Indigenous public art unveiled in Reconciliation partnership initiative in Lethbridge

As part of Reconciliation month and efforts through the City, a new art mural has been installed outside the Telus centre in downtown Lethbridge. The City of Lethbridge, through the Reconciliation Lethbridge Advisory Committee, Telus, Heart of Our City Committee, and Public Art Committee put out a call for Indigenous artists to create an art piece which reflects the theme of the 5th Annual Reconciliation Week: Voice and Representation.

 

Artists Cheyenne McGinnis. and Hali Heavy Shield were the successful applicants who were able to get their work displayed.

 

Community Arts and Cultural Manager, with the City of Lethbridge, Jillian Bracken, says artists Cheyenne McGinnis and Hali Heavy Shield were the successful applicants who were able to get their work displayed.

 

“We’re looking to celebrate more Indigenous voices and public spaces, to give more Indigenous artists opportunities to display their art as part of the City’s art collection. We’re just really excited that we get to realize this project as part of the kick off to reconciliation week,” says Bracken.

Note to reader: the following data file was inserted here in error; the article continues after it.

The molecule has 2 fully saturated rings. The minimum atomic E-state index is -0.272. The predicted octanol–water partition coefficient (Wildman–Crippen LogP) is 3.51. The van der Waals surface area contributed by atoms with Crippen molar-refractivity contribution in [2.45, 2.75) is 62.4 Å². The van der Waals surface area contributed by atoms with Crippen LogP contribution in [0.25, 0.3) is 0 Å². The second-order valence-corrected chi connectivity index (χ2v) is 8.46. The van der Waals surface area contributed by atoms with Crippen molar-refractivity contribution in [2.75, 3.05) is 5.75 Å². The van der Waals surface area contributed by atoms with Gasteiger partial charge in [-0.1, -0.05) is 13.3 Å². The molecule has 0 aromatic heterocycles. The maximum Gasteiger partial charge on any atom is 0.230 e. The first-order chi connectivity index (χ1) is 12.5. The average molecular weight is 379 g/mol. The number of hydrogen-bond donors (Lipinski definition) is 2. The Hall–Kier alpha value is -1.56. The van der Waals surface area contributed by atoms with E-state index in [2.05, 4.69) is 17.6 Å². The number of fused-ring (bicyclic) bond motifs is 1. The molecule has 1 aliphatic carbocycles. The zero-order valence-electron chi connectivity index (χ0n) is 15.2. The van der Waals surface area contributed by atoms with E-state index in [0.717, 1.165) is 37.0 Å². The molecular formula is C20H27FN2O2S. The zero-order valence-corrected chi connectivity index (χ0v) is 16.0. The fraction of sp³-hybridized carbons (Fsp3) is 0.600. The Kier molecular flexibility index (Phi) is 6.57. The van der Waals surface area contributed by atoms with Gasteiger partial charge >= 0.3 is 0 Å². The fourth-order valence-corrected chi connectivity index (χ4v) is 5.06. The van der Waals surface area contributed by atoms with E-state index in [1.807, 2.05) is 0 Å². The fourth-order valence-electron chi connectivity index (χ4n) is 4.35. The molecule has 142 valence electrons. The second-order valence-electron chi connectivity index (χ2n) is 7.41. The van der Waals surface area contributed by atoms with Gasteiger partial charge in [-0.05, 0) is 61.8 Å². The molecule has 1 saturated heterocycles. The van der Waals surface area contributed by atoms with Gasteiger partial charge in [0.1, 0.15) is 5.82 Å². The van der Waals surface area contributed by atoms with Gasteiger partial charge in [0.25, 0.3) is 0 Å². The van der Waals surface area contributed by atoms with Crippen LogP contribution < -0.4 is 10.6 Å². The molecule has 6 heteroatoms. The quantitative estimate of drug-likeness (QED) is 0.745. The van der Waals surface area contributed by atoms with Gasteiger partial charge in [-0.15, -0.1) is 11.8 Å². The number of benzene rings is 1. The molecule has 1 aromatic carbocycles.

“I wanted to be very intentional about including Blackfoot language and culture into these pieces because of the theme of reconciliation week being Voices and Representation. So, for the youth and Lethbridge residents to be able to see, witness, and hear Blackfoot language was really important to me,” says Heavy Shield.

 

The new murals are expected to be up for approximately six months and are located on the Telus building in downtown Lethbridge.

Karsen Marczuk

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